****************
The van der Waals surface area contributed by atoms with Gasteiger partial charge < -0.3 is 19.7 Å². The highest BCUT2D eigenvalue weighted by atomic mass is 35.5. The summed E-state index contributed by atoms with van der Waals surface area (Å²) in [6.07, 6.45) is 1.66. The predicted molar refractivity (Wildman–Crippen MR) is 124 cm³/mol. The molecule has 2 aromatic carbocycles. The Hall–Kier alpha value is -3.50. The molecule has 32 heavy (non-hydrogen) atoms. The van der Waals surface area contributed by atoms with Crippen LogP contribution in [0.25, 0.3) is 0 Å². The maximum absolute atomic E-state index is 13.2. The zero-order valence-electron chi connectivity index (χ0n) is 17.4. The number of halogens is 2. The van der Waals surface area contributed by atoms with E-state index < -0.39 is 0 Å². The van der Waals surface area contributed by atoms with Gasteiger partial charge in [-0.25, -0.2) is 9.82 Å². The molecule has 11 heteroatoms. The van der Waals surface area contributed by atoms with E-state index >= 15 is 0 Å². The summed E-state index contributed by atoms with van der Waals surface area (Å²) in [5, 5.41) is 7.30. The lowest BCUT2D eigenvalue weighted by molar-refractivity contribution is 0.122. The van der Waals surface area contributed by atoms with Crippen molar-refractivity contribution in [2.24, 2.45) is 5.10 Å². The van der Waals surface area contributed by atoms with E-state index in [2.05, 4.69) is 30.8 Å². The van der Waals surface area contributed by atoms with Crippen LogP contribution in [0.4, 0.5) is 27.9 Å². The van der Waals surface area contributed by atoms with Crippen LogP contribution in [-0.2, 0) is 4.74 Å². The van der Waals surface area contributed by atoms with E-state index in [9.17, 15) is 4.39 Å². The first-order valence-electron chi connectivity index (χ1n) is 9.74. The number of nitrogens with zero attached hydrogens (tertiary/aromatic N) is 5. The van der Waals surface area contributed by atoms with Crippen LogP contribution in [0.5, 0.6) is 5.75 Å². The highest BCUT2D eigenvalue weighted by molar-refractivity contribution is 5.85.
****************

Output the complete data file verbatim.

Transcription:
The van der Waals surface area contributed by atoms with Gasteiger partial charge < -0.3 is 19.7 Å². The highest BCUT2D eigenvalue weighted by atomic mass is 35.5. The summed E-state index contributed by atoms with van der Waals surface area (Å²) in [6.07, 6.45) is 1.66. The predicted molar refractivity (Wildman–Crippen MR) is 124 cm³/mol. The molecule has 2 aromatic carbocycles. The Hall–Kier alpha value is -3.50. The molecule has 32 heavy (non-hydrogen) atoms. The van der Waals surface area contributed by atoms with Crippen LogP contribution in [0.25, 0.3) is 0 Å². The maximum absolute atomic E-state index is 13.2. The zero-order valence-electron chi connectivity index (χ0n) is 17.4. The number of halogens is 2. The van der Waals surface area contributed by atoms with E-state index < -0.39 is 0 Å². The van der Waals surface area contributed by atoms with Gasteiger partial charge in [-0.25, -0.2) is 9.82 Å². The molecule has 11 heteroatoms. The van der Waals surface area contributed by atoms with E-state index >= 15 is 0 Å². The summed E-state index contributed by atoms with van der Waals surface area (Å²) in [5, 5.41) is 7.30. The lowest BCUT2D eigenvalue weighted by molar-refractivity contribution is 0.122. The van der Waals surface area contributed by atoms with Crippen molar-refractivity contribution in [2.24, 2.45) is 5.10 Å². The van der Waals surface area contributed by atoms with E-state index in [2.05, 4.69) is 30.8 Å². The van der Waals surface area contributed by atoms with Crippen LogP contribution in [0.4, 0.5) is 27.9 Å². The van der Waals surface area contributed by atoms with Crippen LogP contribution in [-0.2, 0) is 4.74 Å². The van der Waals surface area contributed by atoms with E-state index in [9.17, 15) is 4.39 Å². The first-order valence-electron chi connectivity index (χ1n) is 9.74. The number of nitrogens with zero attached hydrogens (tertiary/aromatic N) is 5. The van der Waals surface area contributed by atoms with Crippen LogP contribution in [0.5, 0.6) is 5.75 Å². The highest BCUT2D eigenvalue weighted by molar-refractivity contribution is 5.85.